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Phoenicians

A seafaring culture of fishermen, sailors, and merchants, the Phoenicians will chart the coastlines, their galley holds loaded with textiles and wine, cedar and glass, and more.

Unlike the massive territories that covered the ancient Near-East in the second and first millennia BCE, Phoenician cities did not spread east into the fertile plains of Mesopotamia, but west across the entire Mediterranean Basin. Highly skilled mariners and renowned merchants, they formed a vast network of trading routes that made Mediterranean unification possible for the first time.

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Phoenicia and Phoenician are two Greek words used to describe the peoples living in the city-states on the coast of modern day Lebanon. However, this does not mean that political unity existed among these city-states. They may have shared the same language, alphabets, social structures, and religious systems, but they never developed a sense of common identity. Tyre, Sidon, Byblos, and Arwad were the most important cities in this civilization. After being overshadowed by the Egyptians and the Hittites, the Phoenicians seized the opportunity to expand upon the decline of these two empires in the 13th century BCE. After this golden age, they were absorbed once again by the great empires of the Near-East. Phoenician cities began to gain power over the former Mycenaean shipping routes between the 12th and 9th centuries BCE. This was followed between the 9th and 8th centuries BCE by more colonies being established in the eastern Mediterranean all the way to North Africa and in the south of the Iberian Peninsula, including what would become Carthage. Phoenician expansion in the Mediterranean did not result in territorial conquests. The location of these trading posts was chosen based on a strategy focused on settlement along a trade route or in proximity to a source of raw materials. As a result, Phoenician cities served as an interface between the world of the Near-East and the Mediterranean and created enormous wealth through their commercial activities.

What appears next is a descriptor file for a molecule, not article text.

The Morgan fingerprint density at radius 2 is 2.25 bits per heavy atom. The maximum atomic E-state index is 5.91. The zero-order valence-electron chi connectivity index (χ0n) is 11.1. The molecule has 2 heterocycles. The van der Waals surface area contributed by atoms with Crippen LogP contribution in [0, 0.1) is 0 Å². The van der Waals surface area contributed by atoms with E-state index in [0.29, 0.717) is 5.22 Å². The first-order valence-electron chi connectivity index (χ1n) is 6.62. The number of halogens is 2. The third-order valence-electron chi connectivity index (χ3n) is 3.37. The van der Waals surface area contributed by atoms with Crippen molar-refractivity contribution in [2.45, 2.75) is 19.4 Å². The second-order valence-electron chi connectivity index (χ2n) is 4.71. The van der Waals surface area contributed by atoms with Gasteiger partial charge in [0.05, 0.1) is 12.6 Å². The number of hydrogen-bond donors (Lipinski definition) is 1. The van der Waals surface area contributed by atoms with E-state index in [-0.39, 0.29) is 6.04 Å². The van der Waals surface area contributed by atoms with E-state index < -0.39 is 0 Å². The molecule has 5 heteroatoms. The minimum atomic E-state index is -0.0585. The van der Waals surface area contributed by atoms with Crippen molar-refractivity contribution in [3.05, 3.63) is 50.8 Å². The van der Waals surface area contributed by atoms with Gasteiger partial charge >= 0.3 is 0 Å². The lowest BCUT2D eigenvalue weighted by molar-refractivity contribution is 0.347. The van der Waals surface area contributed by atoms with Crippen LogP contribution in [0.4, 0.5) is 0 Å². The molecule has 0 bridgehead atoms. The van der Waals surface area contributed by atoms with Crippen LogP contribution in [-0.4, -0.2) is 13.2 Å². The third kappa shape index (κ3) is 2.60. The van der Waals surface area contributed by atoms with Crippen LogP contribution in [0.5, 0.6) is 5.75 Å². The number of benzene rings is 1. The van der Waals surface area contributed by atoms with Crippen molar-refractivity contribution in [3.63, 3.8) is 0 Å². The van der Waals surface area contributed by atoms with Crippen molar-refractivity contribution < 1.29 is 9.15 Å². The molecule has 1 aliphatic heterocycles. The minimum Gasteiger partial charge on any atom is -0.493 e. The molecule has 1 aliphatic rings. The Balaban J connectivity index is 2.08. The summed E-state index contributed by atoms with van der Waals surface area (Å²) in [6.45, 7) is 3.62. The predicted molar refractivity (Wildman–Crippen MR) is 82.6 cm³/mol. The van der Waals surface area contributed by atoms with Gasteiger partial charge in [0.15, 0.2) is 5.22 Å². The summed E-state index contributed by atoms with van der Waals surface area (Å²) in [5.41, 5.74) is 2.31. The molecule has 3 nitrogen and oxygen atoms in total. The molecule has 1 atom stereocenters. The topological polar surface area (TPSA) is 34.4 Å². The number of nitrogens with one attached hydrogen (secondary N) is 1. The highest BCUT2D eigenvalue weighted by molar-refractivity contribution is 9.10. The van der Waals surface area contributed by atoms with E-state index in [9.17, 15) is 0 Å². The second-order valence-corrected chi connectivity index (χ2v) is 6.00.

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The cities on the Phoenician coast gave birth to an influential culture. We owe to the Phoenicians the invention of an alphabet containing 22 consonants, which was the starting point for the Greek and Aramaic alphabets. These in turn were used to develop not only the Cyrillic and Latin alphabets, but the Hebrew and Arabic alphabets as well.